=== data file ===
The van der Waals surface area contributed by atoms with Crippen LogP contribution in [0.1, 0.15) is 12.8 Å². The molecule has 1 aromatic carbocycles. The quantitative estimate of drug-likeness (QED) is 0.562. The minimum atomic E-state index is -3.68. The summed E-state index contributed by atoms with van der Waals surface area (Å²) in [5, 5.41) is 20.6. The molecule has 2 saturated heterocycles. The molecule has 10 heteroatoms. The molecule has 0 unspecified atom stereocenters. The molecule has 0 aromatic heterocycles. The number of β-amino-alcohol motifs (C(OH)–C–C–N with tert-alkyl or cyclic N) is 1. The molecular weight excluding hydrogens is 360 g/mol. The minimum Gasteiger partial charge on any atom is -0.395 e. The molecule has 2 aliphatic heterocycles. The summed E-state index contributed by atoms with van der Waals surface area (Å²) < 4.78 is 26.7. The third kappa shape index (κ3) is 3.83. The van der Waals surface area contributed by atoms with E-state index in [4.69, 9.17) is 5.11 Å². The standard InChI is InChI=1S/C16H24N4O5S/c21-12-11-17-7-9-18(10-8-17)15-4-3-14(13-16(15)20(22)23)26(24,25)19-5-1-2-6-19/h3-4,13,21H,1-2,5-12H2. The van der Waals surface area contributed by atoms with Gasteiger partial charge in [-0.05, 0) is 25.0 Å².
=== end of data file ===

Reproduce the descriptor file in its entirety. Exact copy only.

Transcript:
The van der Waals surface area contributed by atoms with Crippen LogP contribution in [0.1, 0.15) is 12.8 Å². The molecule has 1 aromatic carbocycles. The quantitative estimate of drug-likeness (QED) is 0.562. The minimum atomic E-state index is -3.68. The summed E-state index contributed by atoms with van der Waals surface area (Å²) in [5, 5.41) is 20.6. The molecule has 2 saturated heterocycles. The molecule has 10 heteroatoms. The molecule has 0 unspecified atom stereocenters. The molecule has 0 aromatic heterocycles. The number of β-amino-alcohol motifs (C(OH)–C–C–N with tert-alkyl or cyclic N) is 1. The molecular weight excluding hydrogens is 360 g/mol. The minimum Gasteiger partial charge on any atom is -0.395 e. The molecule has 2 aliphatic heterocycles. The summed E-state index contributed by atoms with van der Waals surface area (Å²) < 4.78 is 26.7. The third kappa shape index (κ3) is 3.83. The van der Waals surface area contributed by atoms with E-state index in [4.69, 9.17) is 5.11 Å². The standard InChI is InChI=1S/C16H24N4O5S/c21-12-11-17-7-9-18(10-8-17)15-4-3-14(13-16(15)20(22)23)26(24,25)19-5-1-2-6-19/h3-4,13,21H,1-2,5-12H2. The van der Waals surface area contributed by atoms with Gasteiger partial charge in [-0.05, 0) is 25.0 Å².